Well, for starters we can be pleased that we have given ourselves a nice problem in that situation. It’s never good to be desperate to sell something. Better to be trying to find an “upgrade” on a decent player than trying to ditch something radioactive.
But we will have to deal with a tough dilemma in the coming weeks: “I think X player will do ok, but will Y player do better?”.
This is hard! It will be a learning curve for all of us and there isn’t a one size fits all answer.
My advice here would be start with the bad stuff – the stuff you have lost confidence in and get that sorted first.
It may be that we have a currently unpopular player who we can reasonably expect to bounce back later – and we may choose to just hold. But when there is no credible prospect of the player bouncing back anytime in the next 3-6 months it may be better to just take the hit and move on, even if the hit is substantial.
When it comes to selling decent players to get potentially better ones I’d be a bit selective. I generally don’t like tinkering too much. If you are happy with a player you probably picked them for a reason.
I would generally only see myself doing this when I had a target I was convinced was a near slam dunk profit and in that situation it might be smart to sell the player who is decent but might not catch attention for 2-3 months.
If the matching engine is used a lot more than market buy does that alter a players value? For example if I held Werner say he’s £6 but because most people try and get a deal, will he become much harder to sell for £6?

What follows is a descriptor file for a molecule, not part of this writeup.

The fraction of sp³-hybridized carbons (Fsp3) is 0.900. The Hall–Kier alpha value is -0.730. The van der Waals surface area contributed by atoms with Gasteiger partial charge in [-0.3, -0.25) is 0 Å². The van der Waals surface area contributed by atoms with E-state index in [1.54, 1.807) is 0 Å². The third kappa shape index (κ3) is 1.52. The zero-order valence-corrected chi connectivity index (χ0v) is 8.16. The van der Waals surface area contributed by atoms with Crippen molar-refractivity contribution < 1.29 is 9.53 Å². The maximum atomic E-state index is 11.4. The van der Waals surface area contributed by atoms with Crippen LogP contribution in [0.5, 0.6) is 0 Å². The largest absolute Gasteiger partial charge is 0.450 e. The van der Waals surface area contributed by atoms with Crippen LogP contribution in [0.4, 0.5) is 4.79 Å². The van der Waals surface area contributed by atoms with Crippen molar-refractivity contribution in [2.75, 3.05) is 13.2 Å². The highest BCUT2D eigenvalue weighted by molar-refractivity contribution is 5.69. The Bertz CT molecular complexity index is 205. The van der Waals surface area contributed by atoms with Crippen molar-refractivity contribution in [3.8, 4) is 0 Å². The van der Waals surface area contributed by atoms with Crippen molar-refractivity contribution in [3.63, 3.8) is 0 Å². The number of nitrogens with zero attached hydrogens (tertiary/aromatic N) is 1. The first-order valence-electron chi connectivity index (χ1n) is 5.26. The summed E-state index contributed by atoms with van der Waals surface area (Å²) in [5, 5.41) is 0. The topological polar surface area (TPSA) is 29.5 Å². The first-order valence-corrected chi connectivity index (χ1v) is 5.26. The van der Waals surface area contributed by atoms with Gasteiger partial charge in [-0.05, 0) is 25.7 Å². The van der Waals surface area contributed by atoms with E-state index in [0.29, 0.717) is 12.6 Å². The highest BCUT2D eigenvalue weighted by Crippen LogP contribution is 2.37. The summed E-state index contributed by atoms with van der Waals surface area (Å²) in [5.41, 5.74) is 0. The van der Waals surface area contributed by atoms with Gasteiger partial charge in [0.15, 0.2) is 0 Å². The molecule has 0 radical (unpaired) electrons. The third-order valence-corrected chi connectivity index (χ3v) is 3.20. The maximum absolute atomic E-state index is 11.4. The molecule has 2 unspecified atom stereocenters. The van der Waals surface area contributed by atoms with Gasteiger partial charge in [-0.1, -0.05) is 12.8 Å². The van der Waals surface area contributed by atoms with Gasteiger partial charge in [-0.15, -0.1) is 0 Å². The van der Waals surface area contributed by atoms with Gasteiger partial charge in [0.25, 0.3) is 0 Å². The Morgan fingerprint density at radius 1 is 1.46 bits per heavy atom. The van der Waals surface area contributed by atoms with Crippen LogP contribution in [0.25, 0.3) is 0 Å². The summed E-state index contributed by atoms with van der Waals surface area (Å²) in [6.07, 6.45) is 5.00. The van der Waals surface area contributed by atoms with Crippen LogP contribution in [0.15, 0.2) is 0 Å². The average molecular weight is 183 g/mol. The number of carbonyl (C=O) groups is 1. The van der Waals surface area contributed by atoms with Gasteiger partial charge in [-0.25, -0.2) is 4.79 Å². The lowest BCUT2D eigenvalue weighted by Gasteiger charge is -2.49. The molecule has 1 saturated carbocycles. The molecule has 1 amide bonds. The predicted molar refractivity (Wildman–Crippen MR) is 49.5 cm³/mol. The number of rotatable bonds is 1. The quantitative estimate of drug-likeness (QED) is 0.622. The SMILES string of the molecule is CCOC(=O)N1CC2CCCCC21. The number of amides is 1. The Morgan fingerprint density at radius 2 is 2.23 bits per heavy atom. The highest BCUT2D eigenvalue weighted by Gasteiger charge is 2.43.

Will this reduce prices? Well, maybe. But the ability for people to buy at all will also increase the values in certain players and overall I think Matching Engine should push up prices in certain players.
There will be winners and losers and the more liquidity there is the more the market will start to really reflect how people feel – what I dramatically called “judgement day” recently.
I imagine there could be a bit of a mad rush when Matching Engine goes live do you think it’s a good idea to get straight in there or wait for things to settle a bit?
We’ll tend to get ourselves in that tricky situation by holding expensive hyped players who are popular but then hit some misfortune (failed transfer etc) and then suddenly nobody wants them.
These reversals where the most desirable player becomes radioactive overnight happen all the time and it is why we need to know when to lock in our profits.
Or, we could have followed a bad tip and have some random 80p nobody that looked good on the way up but now looks very sad.
Prevention is better than cure for both of these situations – it may be that if we have already made the mistake we just have to take the hit, learn the lesson and move on.
A few screw ups are in the budget – as long as it is a few and it wasn’t a really obvious mistake.
But yes, I think there are times to be patient but my instinct is that the first few days of the Matching Engine will be important as we all try to freshen up our portfolios. I think that will be a time to try to be as active as possible.
That’s one of the reasons I suggested this week we should make sure, like any good Chairman, we already know who we want rid of and who we want when the window opens.